Marfan syndrome is a rare genetic disorder that affects the body’s connective tissue. It can cause serious, even life-threatening problems in the aorta and heart valves.
At the UPMC Center for Thoracic Aortic Disease, our experts provide the latest treatments for the heart-related problems of Marfan syndrome.
Follow the beat for a healthier life with these blog posts:
For an appointment or consultation with an adult congenital heart disease expert, please call 412-692-3158 or email ACHD@upmc.edu.
If you believe your condition has affected your aorta, or that you might need surgery, please contact the UPMC Center for Thoracic Aortic Disease by calling 412-647-7070 or emailing AorticCenter@upmc.edu.
Marfan syndrome is a very rare genetic disorder that affects connective tissue throughout the body, including in the heart.
People with this syndrome usually are tall and thin and have long limbs and fingers. It's present at birth and tends to worsen with age.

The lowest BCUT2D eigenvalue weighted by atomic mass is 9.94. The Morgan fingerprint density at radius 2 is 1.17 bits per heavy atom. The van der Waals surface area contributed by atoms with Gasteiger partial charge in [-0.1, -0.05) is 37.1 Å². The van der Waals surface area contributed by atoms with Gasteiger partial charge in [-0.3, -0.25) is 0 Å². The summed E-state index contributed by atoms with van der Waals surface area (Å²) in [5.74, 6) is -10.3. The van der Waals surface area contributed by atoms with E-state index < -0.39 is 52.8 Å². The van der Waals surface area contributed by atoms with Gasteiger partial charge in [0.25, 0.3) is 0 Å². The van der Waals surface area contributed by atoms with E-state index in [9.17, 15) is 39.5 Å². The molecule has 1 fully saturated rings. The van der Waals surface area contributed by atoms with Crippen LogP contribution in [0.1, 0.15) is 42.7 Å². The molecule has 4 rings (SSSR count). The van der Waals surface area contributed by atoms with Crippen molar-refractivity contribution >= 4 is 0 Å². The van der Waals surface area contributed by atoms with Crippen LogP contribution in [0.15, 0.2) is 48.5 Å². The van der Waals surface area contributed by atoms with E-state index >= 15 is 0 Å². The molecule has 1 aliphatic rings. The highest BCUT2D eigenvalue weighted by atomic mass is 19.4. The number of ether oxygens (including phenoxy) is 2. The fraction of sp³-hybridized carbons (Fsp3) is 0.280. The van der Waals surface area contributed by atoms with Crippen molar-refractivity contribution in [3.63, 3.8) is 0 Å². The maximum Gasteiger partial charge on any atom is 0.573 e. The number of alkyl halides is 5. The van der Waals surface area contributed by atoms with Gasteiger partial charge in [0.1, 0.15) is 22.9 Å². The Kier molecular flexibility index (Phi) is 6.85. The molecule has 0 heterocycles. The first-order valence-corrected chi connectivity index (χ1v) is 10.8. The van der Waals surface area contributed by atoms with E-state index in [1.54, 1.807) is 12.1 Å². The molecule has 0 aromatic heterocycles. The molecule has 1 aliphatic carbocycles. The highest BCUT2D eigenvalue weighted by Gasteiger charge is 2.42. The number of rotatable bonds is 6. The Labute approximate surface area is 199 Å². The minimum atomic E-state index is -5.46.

Marfan syndrome affects many organs and systems throughout the body, including the:
Some people have enlarged aortas, which can be life threatening.
Because Marfan syndrome affects many structures of the body, complications can be wide-ranging and may include:
Regular medical monitoring is necessary, especially if Marfan syndrome affects the heart and aorta.
Follow the beat for a healthier life with our blog post: NCAA Athlete Isaiah Austin Dreams Despite Marfan Syndrome Diagnosis
People with Marfan syndrome tend to have a variety of distinctive physical features, mostly related to the skeleton, like:
Doctors diagnose many people with Marfan syndrome at a young age. Sometimes it can be hard to diagnose since it impacts such a wide range of organs.
If a close relative has the condition, diagnosis may be easier. Genetic testing will help confirm the diagnosis.
Testing may involve:
Since Marfan syndrome is an inherited condition, there's no cure. But, doctors can help you manage it.
Treatment often includes blood pressure medicine to reduce the strain on your aorta.
You'll need regular appointments with your doctor. He or she will check your condition and the health of your impacted organs.
Many people with Marfan syndrome eventually need preventive surgery to repair the aorta if it affects the heart.